NASA says the solar flare that caused a radio blackout last September was the biggest flare in a decade
Sun spots may be common and solar flares a regular occurrence, but they are still often worthy of taking note. Case in point: Last September 6, 2017, there were two powerful solar flares detected and recorded. What was unusual was that the second one in particular was the most powerful solar flare recorded in more than a full decade. This is according to information from the National Oceanic and Atmospheric Administration (NOAA) which also confirmed several details about the solar flares, including the fact that they caused radio blackouts and had the potential to do much more damage.
As a report on the incident states, two X-class solar flares were released on that September day, so you already have an indication of how powerful they are. X-class flares are known to be part of the most powerful sun-storm class, and both flares that happened on September 6 fall under that category.
At around 5:10 a.m. EDT, the first X-class solar flare happened, due to a large sun spot on the surface of the sun. At that point in time, it was the single strongest solar flare recorded since 2015 at X2.2. However, this record wouldn’t stand for long, as a follow-up solar flare would happen just three hours later at 8:02 a.m. EDT. Based on information from the NOAA’s Space Weather Prediction Center (SPWC), it was an X9.3 flare.
The SWPC also mentioned that these two flares caused radio blackouts here on Earth. It is said that high-frequency radios went through a “wide area of blackouts, loss of contact for up to an hour over [the] sunlit side of Earth,” and that all forms of low-frequency communication, which are used in navigation, were left degraded for an entire hour. (Related: Solar flare could unleash nuclear holocaust across planet Earth, forcing hundreds of nuclear power plants into total meltdowns).
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According to SWPC space scientist Rob Steenburgh, the solar flares exhibited signs of a separate space incident happening called a coronal mass ejection (CME). “It was accompanied by radio emissions that suggest there’s a potential for a CME,” he said at the time. “However, we have to wait until we get some coronagraph imagery that would capture that event for a definitive answer.”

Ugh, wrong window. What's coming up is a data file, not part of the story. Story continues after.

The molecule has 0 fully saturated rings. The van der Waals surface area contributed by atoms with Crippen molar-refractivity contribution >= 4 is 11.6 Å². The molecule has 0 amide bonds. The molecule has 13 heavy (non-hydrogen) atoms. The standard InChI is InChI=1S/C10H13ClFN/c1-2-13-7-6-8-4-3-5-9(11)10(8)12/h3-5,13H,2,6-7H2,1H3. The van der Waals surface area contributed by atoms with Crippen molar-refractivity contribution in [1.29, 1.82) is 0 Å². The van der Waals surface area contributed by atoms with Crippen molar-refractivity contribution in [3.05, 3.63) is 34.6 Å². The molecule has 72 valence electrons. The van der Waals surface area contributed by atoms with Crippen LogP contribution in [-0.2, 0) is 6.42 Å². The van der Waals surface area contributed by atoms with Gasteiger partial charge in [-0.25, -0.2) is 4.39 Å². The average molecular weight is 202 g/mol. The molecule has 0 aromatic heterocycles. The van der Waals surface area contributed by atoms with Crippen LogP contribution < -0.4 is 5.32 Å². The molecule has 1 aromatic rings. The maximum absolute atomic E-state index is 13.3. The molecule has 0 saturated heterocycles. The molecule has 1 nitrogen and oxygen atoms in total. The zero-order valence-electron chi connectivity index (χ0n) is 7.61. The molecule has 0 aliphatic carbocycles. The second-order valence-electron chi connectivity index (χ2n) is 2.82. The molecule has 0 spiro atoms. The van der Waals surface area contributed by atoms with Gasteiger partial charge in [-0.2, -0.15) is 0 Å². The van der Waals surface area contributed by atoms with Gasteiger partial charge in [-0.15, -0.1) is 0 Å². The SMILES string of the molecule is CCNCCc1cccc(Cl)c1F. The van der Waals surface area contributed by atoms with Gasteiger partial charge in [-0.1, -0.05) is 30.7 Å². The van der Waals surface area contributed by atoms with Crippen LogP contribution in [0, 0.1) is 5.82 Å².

CMEs occur often during large solar flares, when the sun ends up slinging a cloud of energetic plasma from its own body.
The CME event was later confirmed through the use of the Solar and Heliospheric Observatory, which is a joint project between t he National Aeronautics and Space Administration (NASA) and the European Space Agency. It managed to pick up the CME from the solar flares, and NOAA analysts proceeded to model its trajectory afterwards to find out whether or not it was directed towards Earth.
If a CME is ever aimed towards Earth, it could cause spectacular auroras. Unfortunately, it is also possible that it could lead to even more damage, particularly to Earth’s satellites, communications, and power systems. The charged plasma cloud from the sun would only take a handful of days to arrive on Earth, and according to Steemburgh, CMEs that are caused by huge flares can arrive even quicker.
And while scientists and other experts in the field already have the basic knowledge to tell when these things are going to happen, being able to counteract them efficiently is a different matter entirely. Although the sun is a very important part of life as we know it, it can also play a role in life’s destruction.
“These kinds of events are just part of living with a star,” added Steenburgh. In other words, about the best thing that can be done about them is to cope. And hope that they don’t result in catastrophic consequences.
See more news about space weather events at Space.news.
Author: David Williams